Speaking of insurance luminaries, Richard Harris, another of our most popular contributors over the years, found himself on our Top 10 list again with his insightful deconstruction of Life Insurance as an Asset and a Hedge. Learn how cash value life insurance can be used as a hedge against both premature death and a client’s other underperforming assets. Like Baker, Harris tackles complex mathematical, legal and technical strategies, boiling them down to their essence, so advisors can digest them easily and put them to work today.
Protecting yourself, your family and your assets
No discussion of insurance, of course, would be complete without protection and risk mitigation. Perhaps a sign of the times, Peter Piotrowski’s guide to helping HNW families protect themselves and their children from social media risk has been our most popular expert team column of 2014 so far. If you haven’t done so already, read Piotrowski’s The Perils of “Generation Text.” Piotrowski’s colleague, Katja Zigerlig, also cracked our Top 10 list with Protecting High-Value Jewelry. According to Zigerlig, many of your clients may have valuable jewelry collections that are woefully uninsured because their homeowners insurance policies specifically limit coverage for jewelry. Most of your HNW clients need private collections insurance policies, which are typically not available in the “direct” marketplace adds Zigerlig.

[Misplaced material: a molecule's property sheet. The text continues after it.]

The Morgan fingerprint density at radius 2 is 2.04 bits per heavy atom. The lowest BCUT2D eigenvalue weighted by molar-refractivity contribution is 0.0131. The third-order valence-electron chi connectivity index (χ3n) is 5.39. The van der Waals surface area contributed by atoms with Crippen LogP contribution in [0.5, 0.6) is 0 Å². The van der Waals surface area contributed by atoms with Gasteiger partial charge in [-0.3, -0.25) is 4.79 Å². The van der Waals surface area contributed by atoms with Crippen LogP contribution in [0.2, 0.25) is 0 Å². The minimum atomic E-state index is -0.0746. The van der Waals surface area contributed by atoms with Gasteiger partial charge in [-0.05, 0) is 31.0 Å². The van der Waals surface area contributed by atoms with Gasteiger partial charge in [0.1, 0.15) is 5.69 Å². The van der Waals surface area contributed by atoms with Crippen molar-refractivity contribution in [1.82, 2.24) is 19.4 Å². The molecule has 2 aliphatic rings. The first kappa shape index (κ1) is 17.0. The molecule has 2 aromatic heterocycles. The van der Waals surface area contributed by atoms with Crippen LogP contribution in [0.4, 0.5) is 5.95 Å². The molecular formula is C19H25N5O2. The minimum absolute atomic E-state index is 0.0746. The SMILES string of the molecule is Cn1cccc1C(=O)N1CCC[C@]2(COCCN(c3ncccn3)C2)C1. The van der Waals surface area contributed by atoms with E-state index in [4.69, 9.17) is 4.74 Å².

Planning and organization
No matter what time of year it is, our always readers are drawn to tools, tactics and strategies that can help them (and their clients) stay better organized. When it comes to financial planning, Val Sabuco, executive director of the Financial Awareness Foundation says that staying organized and planning your finances is a lifelong process, not a one-time exercise, and the key to reaching and maintaining financial success. “Sensible financial management is more than budgeting and saving for retirement. It’s about being ready to handle a lifetime of financial challenges, needs and changes,” he adds. Click here for Val’s 11-step plan for organizational and financial planning success.
If you and your clients like checklists, you’re not alone. Lisa Halbert’s Estate Planning Checklist story was among our most popular so far in 2014. According to Halbert, your clients’ estate planning documents should be updated approximately every five years or whenever they have major life events. Not only should your clients have a comprehensive list of assets, Halbert says they should also have “a last will and testament, beneficiary designations, and special provisions if they are divorced or in same-sex marriages.” Halbert also walks you through the importance of health care proxies, do-not-resuscitate orders, durable powers of attorney, and keeping a record of passwords and important papers.